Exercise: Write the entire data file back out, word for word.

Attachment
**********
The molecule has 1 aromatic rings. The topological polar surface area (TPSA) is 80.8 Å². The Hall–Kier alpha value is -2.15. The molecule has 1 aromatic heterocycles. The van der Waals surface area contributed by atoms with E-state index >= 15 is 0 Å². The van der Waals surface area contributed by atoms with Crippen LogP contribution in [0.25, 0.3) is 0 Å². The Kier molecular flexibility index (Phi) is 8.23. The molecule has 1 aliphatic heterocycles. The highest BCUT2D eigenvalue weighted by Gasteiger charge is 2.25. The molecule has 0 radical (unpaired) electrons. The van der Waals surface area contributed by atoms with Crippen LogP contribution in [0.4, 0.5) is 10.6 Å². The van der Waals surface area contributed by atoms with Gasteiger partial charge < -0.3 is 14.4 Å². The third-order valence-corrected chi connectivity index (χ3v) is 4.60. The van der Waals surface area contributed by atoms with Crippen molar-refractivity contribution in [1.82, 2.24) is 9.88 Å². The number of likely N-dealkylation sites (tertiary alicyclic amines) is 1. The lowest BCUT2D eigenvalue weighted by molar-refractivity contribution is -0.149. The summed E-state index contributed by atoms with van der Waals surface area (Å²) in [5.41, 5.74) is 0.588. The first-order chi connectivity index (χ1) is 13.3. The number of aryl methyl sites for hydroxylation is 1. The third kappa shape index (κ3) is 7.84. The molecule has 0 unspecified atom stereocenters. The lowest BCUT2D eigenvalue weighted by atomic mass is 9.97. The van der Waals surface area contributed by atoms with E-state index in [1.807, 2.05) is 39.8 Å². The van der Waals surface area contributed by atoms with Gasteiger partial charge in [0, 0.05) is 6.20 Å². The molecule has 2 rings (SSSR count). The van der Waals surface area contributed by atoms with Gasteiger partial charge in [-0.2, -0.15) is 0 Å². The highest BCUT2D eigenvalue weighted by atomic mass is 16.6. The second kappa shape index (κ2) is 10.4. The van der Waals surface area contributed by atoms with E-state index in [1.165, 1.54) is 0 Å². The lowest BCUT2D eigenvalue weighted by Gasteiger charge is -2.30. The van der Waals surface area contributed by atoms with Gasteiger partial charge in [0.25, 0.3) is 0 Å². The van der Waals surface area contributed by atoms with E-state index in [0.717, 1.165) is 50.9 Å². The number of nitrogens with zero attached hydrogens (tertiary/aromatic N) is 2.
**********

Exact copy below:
The molecule has 1 aromatic rings. The topological polar surface area (TPSA) is 80.8 Å². The Hall–Kier alpha value is -2.15. The molecule has 1 aromatic heterocycles. The van der Waals surface area contributed by atoms with E-state index >= 15 is 0 Å². The van der Waals surface area contributed by atoms with Crippen LogP contribution in [0.25, 0.3) is 0 Å². The Kier molecular flexibility index (Phi) is 8.23. The molecule has 1 aliphatic heterocycles. The highest BCUT2D eigenvalue weighted by Gasteiger charge is 2.25. The molecule has 0 radical (unpaired) electrons. The van der Waals surface area contributed by atoms with Crippen LogP contribution in [0.4, 0.5) is 10.6 Å². The van der Waals surface area contributed by atoms with Gasteiger partial charge < -0.3 is 14.4 Å². The third-order valence-corrected chi connectivity index (χ3v) is 4.60. The van der Waals surface area contributed by atoms with Crippen molar-refractivity contribution in [1.82, 2.24) is 9.88 Å². The number of likely N-dealkylation sites (tertiary alicyclic amines) is 1. The lowest BCUT2D eigenvalue weighted by molar-refractivity contribution is -0.149. The summed E-state index contributed by atoms with van der Waals surface area (Å²) in [5.41, 5.74) is 0.588. The first-order chi connectivity index (χ1) is 13.3. The number of aryl methyl sites for hydroxylation is 1. The third kappa shape index (κ3) is 7.84. The molecule has 0 unspecified atom stereocenters. The lowest BCUT2D eigenvalue weighted by atomic mass is 9.97. The van der Waals surface area contributed by atoms with E-state index in [1.807, 2.05) is 39.8 Å². The van der Waals surface area contributed by atoms with Gasteiger partial charge in [0, 0.05) is 6.20 Å². The molecule has 2 rings (SSSR count). The van der Waals surface area contributed by atoms with Gasteiger partial charge in [-0.2, -0.15) is 0 Å². The highest BCUT2D eigenvalue weighted by atomic mass is 16.6. The second kappa shape index (κ2) is 10.4. The van der Waals surface area contributed by atoms with E-state index in [1.165, 1.54) is 0 Å². The lowest BCUT2D eigenvalue weighted by Gasteiger charge is -2.30. The van der Waals surface area contributed by atoms with Gasteiger partial charge in [0.25, 0.3) is 0 Å². The van der Waals surface area contributed by atoms with E-state index in [0.717, 1.165) is 50.9 Å². The number of nitrogens with zero attached hydrogens (tertiary/aromatic N) is 2.